The fiscal framework relies on cuts to Medicaid as well as a revamp of the Medicare program. Meanwhile, reaction continues regarding the budget outline unveiled earlier in the week by President Obama.
The Associated Press: House Prepares To Vote On $6 Billion Spending Cut Plan
A bold but politically risky plan to cut billions of dollars from the federal budget is coming to a House vote, with insurgent Republicans rallying behind the idea of fundamentally reshaping the government's role in health care for the elderly and the poor (Taylor, 4/15).
The Washington Post: Echoes Of '80s Failure In Obama's Fail-Safe Budget Plan
In the speech, which outlined a plan to reduce deficits by $4 trillion in 12 years, Obama called for cutting domestic and defense spending, raising taxes on the rich and boosting savings in government health insurance programs. The fail-safe would kick in if he and Congress don't act, hiking taxes and cutting the budget but sparing Medicare, Medicaid, Social Security and poverty programs. Some experts lauded Obama for suggesting serious steps to try to rein in the debt. … But they said not all his ideas are achievable in areas including health savings, taxes and cuts to defense and mandatory spending (Goldfarb and Tumulty, 4/14).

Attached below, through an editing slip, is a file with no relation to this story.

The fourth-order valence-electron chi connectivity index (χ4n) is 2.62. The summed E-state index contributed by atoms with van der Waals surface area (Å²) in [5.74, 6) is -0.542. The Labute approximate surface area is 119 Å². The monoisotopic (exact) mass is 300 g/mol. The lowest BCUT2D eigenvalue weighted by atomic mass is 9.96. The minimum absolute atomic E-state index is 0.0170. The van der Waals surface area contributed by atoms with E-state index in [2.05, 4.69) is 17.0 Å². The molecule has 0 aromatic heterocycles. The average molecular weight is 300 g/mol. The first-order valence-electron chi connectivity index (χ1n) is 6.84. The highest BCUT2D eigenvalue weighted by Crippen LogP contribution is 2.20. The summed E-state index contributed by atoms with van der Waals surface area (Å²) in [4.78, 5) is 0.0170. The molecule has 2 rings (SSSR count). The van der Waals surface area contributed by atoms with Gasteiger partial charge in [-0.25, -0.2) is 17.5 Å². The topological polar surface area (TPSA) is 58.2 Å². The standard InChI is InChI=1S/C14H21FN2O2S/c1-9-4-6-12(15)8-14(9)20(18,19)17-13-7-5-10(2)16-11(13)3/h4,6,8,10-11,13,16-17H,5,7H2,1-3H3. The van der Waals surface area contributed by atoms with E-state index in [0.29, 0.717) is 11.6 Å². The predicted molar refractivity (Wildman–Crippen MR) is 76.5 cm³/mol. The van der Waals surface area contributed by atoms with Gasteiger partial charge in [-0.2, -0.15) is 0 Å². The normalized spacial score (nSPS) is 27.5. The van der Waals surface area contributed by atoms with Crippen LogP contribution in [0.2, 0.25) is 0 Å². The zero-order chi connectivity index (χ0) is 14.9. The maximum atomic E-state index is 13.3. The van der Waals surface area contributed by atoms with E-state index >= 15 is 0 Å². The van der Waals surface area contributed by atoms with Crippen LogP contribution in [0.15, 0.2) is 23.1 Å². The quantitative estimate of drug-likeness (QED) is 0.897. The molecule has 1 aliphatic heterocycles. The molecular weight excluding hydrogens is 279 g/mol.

The Wall Street Journal: White House Medicare Savings Outlined
President Barack Obama on Wednesday outlined a plan to cut $480 billion by 2023 from the U.S. government's health care programs for the elderly and poor, drawing a sharp line of disagreement with House Republican leaders over how to rein in the burgeoning costs of medical care (Adamy, 4/14).
NPR: Rep. Ryan Defends GOP Proposals For Medicare, Tax Rate Cuts In NPR Interview
Rep. Paul Ryan (R-WI), chairman of the House Budget Committee and author of the 2012 budget plan that would, among other things, privatize Medicare, defended his proposal on All Things Considered Thursday (James, 4/14).